The fundamental questions before us are, first, whether upon the evidence it could be found that the accident shortened Mrs. Abel’s life and, second, whether the Court erred in permitting plaintiff’s counsel to argue the defendants’ failure to produce certain witnesses.
It appears that Mrs. Abel, who was seventy-two years of age at the time of the accident, on March 10, 1957, fell while in the defendants’ restaurant. At the time she was returning to her table from the ladies’ room, after having finished the main course of her dinner. She was taken to the hospital, where she was treated for a broken hip sustained in her fall, and at the expiration of sixteen days she was discharged to a convalescent home. On April 3, 1957, she was readmitted to the hospital, where she remained until her death some ten weeks later on June 16. An autopsy reported that
she died as a result of a cancer of her bladder which had spread to her lungs and that the fracture, which “appears unrelated to the disease,” was nearly healed.
The only medical evidence in the case consists of the hospital record and the testimony of the deceased’s physician, concerning whose qualifications no question is raised. He had treated Mrs. Abel for some years previously and gave his opinion that her fall so lowered her resistance that it was “a cause of her death.” He further stated that she probably would have lived six months to a year longer than she did, had it not been for the accident, since her inoperable cancer of some eight years duration had previously remained localized in her bladder and was progressing slowly. On cross-examination, the doctor elaborated somewhat on his testimony, saying that before her accident “there was a control of this thing,” but afterward there was a swift spreading of the malignancy, which he attributed to her lower resistance due to her injury, and that she did then “rapidly get worse and die.”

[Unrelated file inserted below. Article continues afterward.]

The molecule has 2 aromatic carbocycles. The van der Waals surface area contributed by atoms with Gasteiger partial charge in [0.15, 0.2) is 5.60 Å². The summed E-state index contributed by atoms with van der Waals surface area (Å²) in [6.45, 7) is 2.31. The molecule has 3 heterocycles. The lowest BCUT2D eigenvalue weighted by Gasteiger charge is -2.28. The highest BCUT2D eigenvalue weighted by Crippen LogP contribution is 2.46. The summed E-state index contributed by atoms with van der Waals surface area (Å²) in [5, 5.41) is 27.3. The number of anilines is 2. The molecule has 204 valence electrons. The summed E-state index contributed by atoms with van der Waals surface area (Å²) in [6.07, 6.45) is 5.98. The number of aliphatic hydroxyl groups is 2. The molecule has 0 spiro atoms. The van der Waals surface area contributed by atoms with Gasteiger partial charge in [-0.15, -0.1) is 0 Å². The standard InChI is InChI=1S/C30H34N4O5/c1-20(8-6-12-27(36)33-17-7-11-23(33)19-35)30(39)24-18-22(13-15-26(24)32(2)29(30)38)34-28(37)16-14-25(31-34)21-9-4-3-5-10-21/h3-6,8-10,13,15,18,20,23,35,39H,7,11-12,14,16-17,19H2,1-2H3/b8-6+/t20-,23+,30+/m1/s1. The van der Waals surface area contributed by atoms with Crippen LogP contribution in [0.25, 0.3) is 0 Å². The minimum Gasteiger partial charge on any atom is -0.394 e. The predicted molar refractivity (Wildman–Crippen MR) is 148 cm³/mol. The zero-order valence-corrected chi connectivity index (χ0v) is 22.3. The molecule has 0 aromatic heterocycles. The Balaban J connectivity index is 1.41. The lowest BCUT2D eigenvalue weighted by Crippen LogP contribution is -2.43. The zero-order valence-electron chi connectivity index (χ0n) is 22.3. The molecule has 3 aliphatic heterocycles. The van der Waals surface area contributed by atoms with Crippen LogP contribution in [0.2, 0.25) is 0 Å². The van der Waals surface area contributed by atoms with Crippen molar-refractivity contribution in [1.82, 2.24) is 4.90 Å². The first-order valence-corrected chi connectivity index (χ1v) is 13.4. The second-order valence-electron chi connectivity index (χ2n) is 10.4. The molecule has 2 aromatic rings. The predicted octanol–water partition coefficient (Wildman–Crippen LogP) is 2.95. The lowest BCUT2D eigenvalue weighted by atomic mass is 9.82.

While the defendants rely upon Miller v. Nat’l Cabinet Co., 8 N.Y.2d 277, in the state of this record before us we believe that this uncontradicted testimony of a qualified medical expert witness warranted submitting to the jury the question of whether Mrs. Abel’s accident hastened her death. Bohan v. Company, 98 N.H. 144, 147; Walter v. Hagianis, 97 N.H. 314, 316-317. In a similar situation, the Supreme Judicial Court of Massachusetts did not hesitate to reach a like conclusion. Murphy’s Case, 328 Mass. 301.